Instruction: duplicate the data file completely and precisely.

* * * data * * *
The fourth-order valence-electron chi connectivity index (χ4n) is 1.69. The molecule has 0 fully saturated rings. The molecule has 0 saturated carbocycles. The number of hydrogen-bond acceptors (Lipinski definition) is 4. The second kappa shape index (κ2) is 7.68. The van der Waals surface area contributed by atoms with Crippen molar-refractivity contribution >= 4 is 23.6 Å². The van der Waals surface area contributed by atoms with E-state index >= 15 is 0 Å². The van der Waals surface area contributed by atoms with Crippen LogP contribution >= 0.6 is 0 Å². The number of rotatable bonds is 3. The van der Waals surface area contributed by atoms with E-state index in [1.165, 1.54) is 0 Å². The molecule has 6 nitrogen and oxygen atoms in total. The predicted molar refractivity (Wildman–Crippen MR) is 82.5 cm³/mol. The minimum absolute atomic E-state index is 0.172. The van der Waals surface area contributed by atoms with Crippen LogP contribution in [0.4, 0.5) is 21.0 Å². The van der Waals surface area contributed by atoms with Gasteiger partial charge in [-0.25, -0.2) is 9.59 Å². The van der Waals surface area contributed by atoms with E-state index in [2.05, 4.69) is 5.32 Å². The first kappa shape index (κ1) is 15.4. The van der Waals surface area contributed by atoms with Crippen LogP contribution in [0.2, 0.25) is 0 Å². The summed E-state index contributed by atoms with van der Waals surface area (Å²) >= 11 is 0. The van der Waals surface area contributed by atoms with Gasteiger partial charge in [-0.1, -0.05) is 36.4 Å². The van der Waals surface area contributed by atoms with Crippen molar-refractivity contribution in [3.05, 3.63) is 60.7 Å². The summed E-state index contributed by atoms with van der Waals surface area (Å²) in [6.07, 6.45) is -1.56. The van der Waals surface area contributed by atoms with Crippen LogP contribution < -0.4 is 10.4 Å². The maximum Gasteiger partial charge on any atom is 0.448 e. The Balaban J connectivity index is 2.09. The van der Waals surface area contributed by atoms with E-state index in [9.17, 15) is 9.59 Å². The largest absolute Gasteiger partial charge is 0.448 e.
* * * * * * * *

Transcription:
The fourth-order valence-electron chi connectivity index (χ4n) is 1.69. The molecule has 0 fully saturated rings. The molecule has 0 saturated carbocycles. The number of hydrogen-bond acceptors (Lipinski definition) is 4. The second kappa shape index (κ2) is 7.68. The van der Waals surface area contributed by atoms with Crippen molar-refractivity contribution >= 4 is 23.6 Å². The van der Waals surface area contributed by atoms with E-state index >= 15 is 0 Å². The van der Waals surface area contributed by atoms with Crippen LogP contribution >= 0.6 is 0 Å². The number of rotatable bonds is 3. The van der Waals surface area contributed by atoms with E-state index in [1.165, 1.54) is 0 Å². The molecule has 6 nitrogen and oxygen atoms in total. The predicted molar refractivity (Wildman–Crippen MR) is 82.5 cm³/mol. The minimum absolute atomic E-state index is 0.172. The van der Waals surface area contributed by atoms with Crippen LogP contribution in [0.4, 0.5) is 21.0 Å². The van der Waals surface area contributed by atoms with Gasteiger partial charge in [-0.25, -0.2) is 9.59 Å². The van der Waals surface area contributed by atoms with E-state index in [2.05, 4.69) is 5.32 Å². The first kappa shape index (κ1) is 15.4. The van der Waals surface area contributed by atoms with Crippen LogP contribution in [0.2, 0.25) is 0 Å². The summed E-state index contributed by atoms with van der Waals surface area (Å²) >= 11 is 0. The van der Waals surface area contributed by atoms with Gasteiger partial charge in [-0.1, -0.05) is 36.4 Å². The van der Waals surface area contributed by atoms with Crippen molar-refractivity contribution in [3.05, 3.63) is 60.7 Å². The summed E-state index contributed by atoms with van der Waals surface area (Å²) in [6.07, 6.45) is -1.56. The van der Waals surface area contributed by atoms with Crippen LogP contribution < -0.4 is 10.4 Å². The maximum Gasteiger partial charge on any atom is 0.448 e. The Balaban J connectivity index is 2.09. The van der Waals surface area contributed by atoms with E-state index in [9.17, 15) is 9.59 Å². The largest absolute Gasteiger partial charge is 0.448 e.